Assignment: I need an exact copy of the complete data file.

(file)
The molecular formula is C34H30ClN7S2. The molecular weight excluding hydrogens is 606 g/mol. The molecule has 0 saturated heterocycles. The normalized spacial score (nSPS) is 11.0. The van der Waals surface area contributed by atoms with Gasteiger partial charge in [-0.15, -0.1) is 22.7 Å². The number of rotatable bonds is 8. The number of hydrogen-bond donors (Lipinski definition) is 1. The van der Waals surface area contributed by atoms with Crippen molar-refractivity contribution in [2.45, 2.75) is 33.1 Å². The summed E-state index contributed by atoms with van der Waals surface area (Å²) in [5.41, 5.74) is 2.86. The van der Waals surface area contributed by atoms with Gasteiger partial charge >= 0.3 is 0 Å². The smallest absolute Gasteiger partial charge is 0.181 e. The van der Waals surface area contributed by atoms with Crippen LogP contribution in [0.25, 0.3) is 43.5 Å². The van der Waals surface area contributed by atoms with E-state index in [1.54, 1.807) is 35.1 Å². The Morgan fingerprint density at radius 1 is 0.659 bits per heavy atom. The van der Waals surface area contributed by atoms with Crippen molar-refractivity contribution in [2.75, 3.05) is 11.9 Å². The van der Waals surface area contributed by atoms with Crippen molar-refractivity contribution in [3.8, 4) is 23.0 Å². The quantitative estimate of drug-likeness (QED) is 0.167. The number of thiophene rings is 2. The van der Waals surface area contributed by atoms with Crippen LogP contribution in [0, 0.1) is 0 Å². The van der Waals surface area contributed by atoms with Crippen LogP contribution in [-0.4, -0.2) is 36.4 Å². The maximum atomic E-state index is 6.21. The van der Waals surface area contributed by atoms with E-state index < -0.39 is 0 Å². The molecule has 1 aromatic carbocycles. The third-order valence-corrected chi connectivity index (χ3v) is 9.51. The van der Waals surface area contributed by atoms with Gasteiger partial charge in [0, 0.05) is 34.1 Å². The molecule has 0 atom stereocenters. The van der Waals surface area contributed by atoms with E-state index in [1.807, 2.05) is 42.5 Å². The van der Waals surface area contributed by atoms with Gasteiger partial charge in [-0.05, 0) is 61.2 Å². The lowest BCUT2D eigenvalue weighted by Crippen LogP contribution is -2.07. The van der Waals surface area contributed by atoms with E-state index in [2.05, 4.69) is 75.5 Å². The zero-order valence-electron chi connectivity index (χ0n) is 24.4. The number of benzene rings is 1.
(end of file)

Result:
The molecular formula is C34H30ClN7S2. The molecular weight excluding hydrogens is 606 g/mol. The molecule has 0 saturated heterocycles. The normalized spacial score (nSPS) is 11.0. The van der Waals surface area contributed by atoms with Gasteiger partial charge in [-0.15, -0.1) is 22.7 Å². The number of rotatable bonds is 8. The number of hydrogen-bond donors (Lipinski definition) is 1. The van der Waals surface area contributed by atoms with Crippen molar-refractivity contribution in [2.45, 2.75) is 33.1 Å². The summed E-state index contributed by atoms with van der Waals surface area (Å²) in [5.41, 5.74) is 2.86. The van der Waals surface area contributed by atoms with Gasteiger partial charge >= 0.3 is 0 Å². The smallest absolute Gasteiger partial charge is 0.181 e. The van der Waals surface area contributed by atoms with Crippen LogP contribution in [0.25, 0.3) is 43.5 Å². The van der Waals surface area contributed by atoms with E-state index in [1.54, 1.807) is 35.1 Å². The Morgan fingerprint density at radius 1 is 0.659 bits per heavy atom. The van der Waals surface area contributed by atoms with Crippen molar-refractivity contribution in [2.75, 3.05) is 11.9 Å². The van der Waals surface area contributed by atoms with Crippen molar-refractivity contribution in [3.8, 4) is 23.0 Å². The quantitative estimate of drug-likeness (QED) is 0.167. The number of thiophene rings is 2. The van der Waals surface area contributed by atoms with Crippen LogP contribution in [0, 0.1) is 0 Å². The van der Waals surface area contributed by atoms with Crippen LogP contribution in [-0.4, -0.2) is 36.4 Å². The maximum atomic E-state index is 6.21. The van der Waals surface area contributed by atoms with E-state index < -0.39 is 0 Å². The molecule has 1 aromatic carbocycles. The third-order valence-corrected chi connectivity index (χ3v) is 9.51. The van der Waals surface area contributed by atoms with Gasteiger partial charge in [0, 0.05) is 34.1 Å². The molecule has 0 atom stereocenters. The van der Waals surface area contributed by atoms with E-state index in [1.807, 2.05) is 42.5 Å². The van der Waals surface area contributed by atoms with Gasteiger partial charge in [-0.05, 0) is 61.2 Å². The lowest BCUT2D eigenvalue weighted by Crippen LogP contribution is -2.07. The van der Waals surface area contributed by atoms with E-state index in [2.05, 4.69) is 75.5 Å². The zero-order valence-electron chi connectivity index (χ0n) is 24.4. The number of benzene rings is 1.